About the Ballet’s

Les Sylphides

Les Sylphides, composed by Frederic Chopin, is considered the very first ballet without a story line.  Although originally choreographed by Michel Fokine, the most famous interpretation of the ballet premiered in Paris by Sergei Diaghilev’s Ballets Russes Company, in 1909.  Diaghilev incorporated the most famous and accomplished dancers of the time: Tamara Karsavina, Vaslav Nijinsky, Anna Pavlova, and Alexandra Baldina.  Les Sylphides’ first accredited performance in the United States was performed in New York in 1916.

Les Sylphides is a “ballet blanc” which means the corps and female soloists all wear white costumes, and usually fairies or other supernatural creatures are represented. Les Sylphides is also a romantic ballet.  The stylistic aspects of this ballet are distinctly different from ballet performed today.  See if you can discern the differences in this performance.

Sleeping Beauty

The impact of Sleeping Beauty is difficult to convey.  Considered the first truly Russian Ballet, Sleeping Beauty refined ballet and elevated it to a classical art form.  Choreographed by Maurice Petipa, and first performed in 1890, Sleeping Beauty is considered his greatest achievement. It was and still is a luxurious ballet with extravagant sets and costumes.

Pyotr Ilyich Tchaikovsky composed three ballets and although Swan Lake was the first, the version we know today, did not exist until after Sleeping Beauty.  Sleeping Beauty is older than The Nutcracker (Tchaikovsky’s last composition for ballet). His music, considered revolutionary, changed ballet and created a new vocabulary because it challenged the physical aspects and range of the body.  Dancers originally struggled with these challenges and were opposed to dancing to Tchaikovsky’s music.  As the Choreographer, Petipa was faced with the task of refining ballet’s movements to fit the music.  Reforming ballet in both style and execution, his choreography is considered as revolutionary as Tchaikovsky’s music.  Tchaikovsky was the first composer of real stature to see ballet as a substantial art form.  Although originally his music was considered too difficult by the public to understand, and dancers resisted his music in the beginning, he elevated classical music and ballet to a new level which is still recognized today.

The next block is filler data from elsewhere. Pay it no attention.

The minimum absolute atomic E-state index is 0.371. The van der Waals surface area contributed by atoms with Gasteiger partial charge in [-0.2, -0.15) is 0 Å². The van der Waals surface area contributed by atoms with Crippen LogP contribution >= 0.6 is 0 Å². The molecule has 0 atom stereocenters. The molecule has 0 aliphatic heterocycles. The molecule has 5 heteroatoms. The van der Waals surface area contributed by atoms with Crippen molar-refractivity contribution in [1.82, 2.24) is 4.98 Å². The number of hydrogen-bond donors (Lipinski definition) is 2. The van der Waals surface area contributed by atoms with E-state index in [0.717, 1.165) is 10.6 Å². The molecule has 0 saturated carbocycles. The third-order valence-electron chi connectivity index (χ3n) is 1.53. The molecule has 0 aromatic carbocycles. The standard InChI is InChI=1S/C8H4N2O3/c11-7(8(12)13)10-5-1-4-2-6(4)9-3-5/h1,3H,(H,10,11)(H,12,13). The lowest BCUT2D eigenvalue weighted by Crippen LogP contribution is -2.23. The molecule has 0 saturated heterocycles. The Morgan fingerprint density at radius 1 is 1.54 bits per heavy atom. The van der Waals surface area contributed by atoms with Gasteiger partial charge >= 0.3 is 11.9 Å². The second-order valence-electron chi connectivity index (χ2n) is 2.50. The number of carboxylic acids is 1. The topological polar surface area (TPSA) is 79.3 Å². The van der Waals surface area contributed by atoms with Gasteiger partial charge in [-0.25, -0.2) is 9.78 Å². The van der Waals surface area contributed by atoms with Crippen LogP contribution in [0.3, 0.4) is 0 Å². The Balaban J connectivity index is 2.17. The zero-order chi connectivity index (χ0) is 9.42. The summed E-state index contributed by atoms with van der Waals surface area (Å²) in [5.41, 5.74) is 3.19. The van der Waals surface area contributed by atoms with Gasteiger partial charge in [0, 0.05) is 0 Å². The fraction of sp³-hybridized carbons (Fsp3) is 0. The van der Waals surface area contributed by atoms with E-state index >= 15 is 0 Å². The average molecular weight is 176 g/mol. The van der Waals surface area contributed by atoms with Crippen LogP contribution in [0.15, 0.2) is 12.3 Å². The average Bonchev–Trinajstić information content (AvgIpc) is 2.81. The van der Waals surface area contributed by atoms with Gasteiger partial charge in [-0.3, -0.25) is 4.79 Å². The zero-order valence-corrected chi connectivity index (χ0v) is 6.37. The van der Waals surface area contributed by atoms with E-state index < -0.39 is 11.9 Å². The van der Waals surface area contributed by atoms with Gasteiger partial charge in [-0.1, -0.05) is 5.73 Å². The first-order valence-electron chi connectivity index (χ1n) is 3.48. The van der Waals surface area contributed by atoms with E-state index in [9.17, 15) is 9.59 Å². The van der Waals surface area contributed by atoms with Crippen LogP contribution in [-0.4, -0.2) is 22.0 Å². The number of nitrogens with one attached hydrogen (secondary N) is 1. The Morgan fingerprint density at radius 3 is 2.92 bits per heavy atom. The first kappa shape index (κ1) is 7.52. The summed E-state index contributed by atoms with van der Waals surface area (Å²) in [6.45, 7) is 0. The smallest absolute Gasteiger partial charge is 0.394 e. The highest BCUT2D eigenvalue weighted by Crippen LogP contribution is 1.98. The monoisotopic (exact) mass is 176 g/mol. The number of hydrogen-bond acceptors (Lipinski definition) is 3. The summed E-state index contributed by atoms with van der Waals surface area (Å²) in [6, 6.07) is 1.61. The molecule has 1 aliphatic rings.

Attending Ballet’s; Etiquette 

  • Dance performance etiquette is different than orchestra or piano concerts. During dance performances feel free to clap, hoot, and holler when something moves you. Dancing is hard work and the dancers thrive off of the audience energy!
  • Bringing young children; we do ask that if you bring young children they will be able to remain seated and quiet during the performance so that others around you may also enjoy the performance. If they do become disruptive or distracting please excuse yourself and your child to the lobby.
  • As with all performances and shows, live video and/or photography is NOT allowed. Use of cell phones and camera’s is extremely distracting to those around you and all dance productions by RMSA/RMDT is copyrighted.
  • Please silence your phones and refrain from using them during performances.
  • If you have to excuse yourself during the production, please do so when there is a break in the scenes or performance. There will be a 15 minute intermission.